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“Ukrainian Front” and Problem of Gas Supplies to Europe

“Ukrainian Front” and Problem of Gas Supplies to Europe

We have entered the year 2010 without “gas war” with Ukraine. Yet, neither this fact nor the completion of the presidential election campaign coupled with Viktor Yushchenko’s retirement as president makes the situation stable and predictable.

Another episode of the Ukrainian political “docusoap” is beginning and it is going to seriously influence both the problem of gas transit via this country and natural gas supplies to its domestic market.

The long-lasting systemic and personal political crisis in Ukraine is one of the major risk factors for Russian gas deliveries to Europe. No wonder that the major suspension in Gazprom’s supplies happened on this route. But the Ukrainian market and its gas transportation system are potentially interesting objects both for corporations and mediatory organizations to manage and generate profits.

Moreover, in the medium-term perspective there will be no real alternative to ensuring fuel transit from Russia to the EU, which makes the interested sides work out tactics and strategy of cooperation regardless of political conjuncture hedging political risks by technical, diplomatic, commercial and PR methods

The report offers an in-depth discussion of the following subjects:

  • The new president’s views on the future of gas relations

    • Future changes in the Ukrainian government and new gas and political conflict lines
  • The fate of Russian-Ukrainian gas contracts

    • Vitality of the "January 19th system" and results of its first year of functioning. Main weak points.
  • The Ukrainian gas market: infrastructure and economy

    • The consumption and distribution system
    • Pricing and the network’s technical condition
  • Upcoming bankruptcy of Naftogas

    • The economic crisis in Ukraine and the problem of gas payments
    • Managerial and financial collapse of Naftogas
  • Positions of Russia and the EU. Prospects of a gas transportation consortium

    • Modernization Declaration and Eastern Partnership
    • Prospects of applying European rules of access to the gas infrastructure in Ukraine
    • Position of the EU’s new leadership
  • Forecast of developments


  • The new president and a new course


  • Prospects of reforming the Ukrainian gas market

  • New battles within the Russia-EU-Ukraine “gas triangle”


The contents of the report:

Introduction 2
Chapter 1. System of Gas Transit and Supplies to Ukraine: Open Circuit 4
1.1. Development of Relations. Turkmen Problem 4
1.2. First Gas War and January 4, 2006  Agreement 7
1.3. Second Gas War, New Contractual System of January 19, 2009 10
Chapter 2. Ukrainian Gas Market: Infrastructure and Economy 13
2.1. Production 13
2.2. Gas Transportation System and Underground Gas Storage Facilities 16
2.3. Consumer Market Structure and Gas Marketing 19
2.4. Gas Distributing Organizations and Attempts to Consolidate Them 22
2.5. Pricing on Domestic Gas Market 24
Chapter 3. Problem of Payments for Russian Gas. Upcoming Bankruptcy of Naftogaz 26
3.1. New Pricing and Tariff Formula 27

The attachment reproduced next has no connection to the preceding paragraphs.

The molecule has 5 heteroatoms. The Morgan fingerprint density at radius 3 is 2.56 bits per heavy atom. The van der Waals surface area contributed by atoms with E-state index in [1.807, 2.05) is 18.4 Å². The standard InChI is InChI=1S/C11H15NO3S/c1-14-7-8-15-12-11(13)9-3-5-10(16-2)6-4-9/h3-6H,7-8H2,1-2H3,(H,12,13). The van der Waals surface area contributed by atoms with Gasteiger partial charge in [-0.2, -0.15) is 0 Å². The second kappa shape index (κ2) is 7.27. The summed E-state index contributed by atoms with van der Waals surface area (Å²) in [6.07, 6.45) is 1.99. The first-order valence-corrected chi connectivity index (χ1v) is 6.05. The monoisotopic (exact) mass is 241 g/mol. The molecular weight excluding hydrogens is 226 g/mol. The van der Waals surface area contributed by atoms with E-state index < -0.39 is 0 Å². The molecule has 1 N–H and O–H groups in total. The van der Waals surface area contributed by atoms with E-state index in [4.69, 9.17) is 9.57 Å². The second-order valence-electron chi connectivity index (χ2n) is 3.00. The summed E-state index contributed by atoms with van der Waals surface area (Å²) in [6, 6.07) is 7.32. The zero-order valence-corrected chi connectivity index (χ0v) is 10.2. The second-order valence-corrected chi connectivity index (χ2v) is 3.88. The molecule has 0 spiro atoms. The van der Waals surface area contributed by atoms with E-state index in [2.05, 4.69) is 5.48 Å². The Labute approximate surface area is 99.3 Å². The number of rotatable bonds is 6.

3.2. Naftogaz’s Tax Burden 31
3.3. Managerial and Financial Collapse of Naftogaz. Credit Tsunami 32
Chapter 4. Between Russia and Europe 35
4.1. Gas Transportation Consortium and Pipelines Bypassing Ukraine 35
4.2. Modernization Declaration and Eastern Partnership 37
4.3. Russian-European Deadlock Through Ukrainian Lenses 40
4.3. Credit PR 41
Chapter 5. Forecast of Developments 43
5.1. Elections. Results and Perspectives of Formation of New Coalition 43
5.2. Gas Relations with Russia. Reanimation of Consortium for Managing GTS 45
Date of issue February 27, 2010

If you are interested to obtain please contact » Elena Kim

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After February 2022 the agenda was radically rewritten. Western companies began leaving Russia en masse, economic relations with the West were drastically reduced, and the Russian economy began to be pushed violently from the global economic space, hemmed in by sweeping sanctions. All that was, to put it mildly, not the best background for talking about ESG. Especially because tasks of survival and stability under unprecedented pressure became the priority in the economy. In late 2022, however, attempts to reanimate the ESG agenda already became obvious. The message is put across insistently that it is important to Russia regardless of the foreign policy situation. While earlier the “green pivot” was seen as an opportunity to attract Western investors and their technological solutions to Russia, now Keynesian reliance on domestic manufacture is discussed.
Oil and Gas Sector Regulation in 2022 and Prospects for 2023
Gazprom at the Forefront of Economic and Political Battles with Europe
Gazprom is being actively thrown out of the market. Its annual supplies to Europe have shrunk from the previous 150 billion to 65 billion cubic metres of gas. European officials assure that they have already learnt how to live without Russian gas, so they will bring its purchases down to but nominal values in 2023. Their main hope is liquefied natural gas. Today the EU must make a crucial decision: whether it has passed the point of no return in gas business with Russia and whether it is certain that its economy will endure without supplies of Russian pipeline gas. Or, on the contrary, Europe will realise after all that the gas balance will not be achieved and the payment for so headlong a rush for LNG will be disproportionate. Assessment of the potential volume of LNG that will appear on the market before the end of the current decade will be the most important factor for making the decision.

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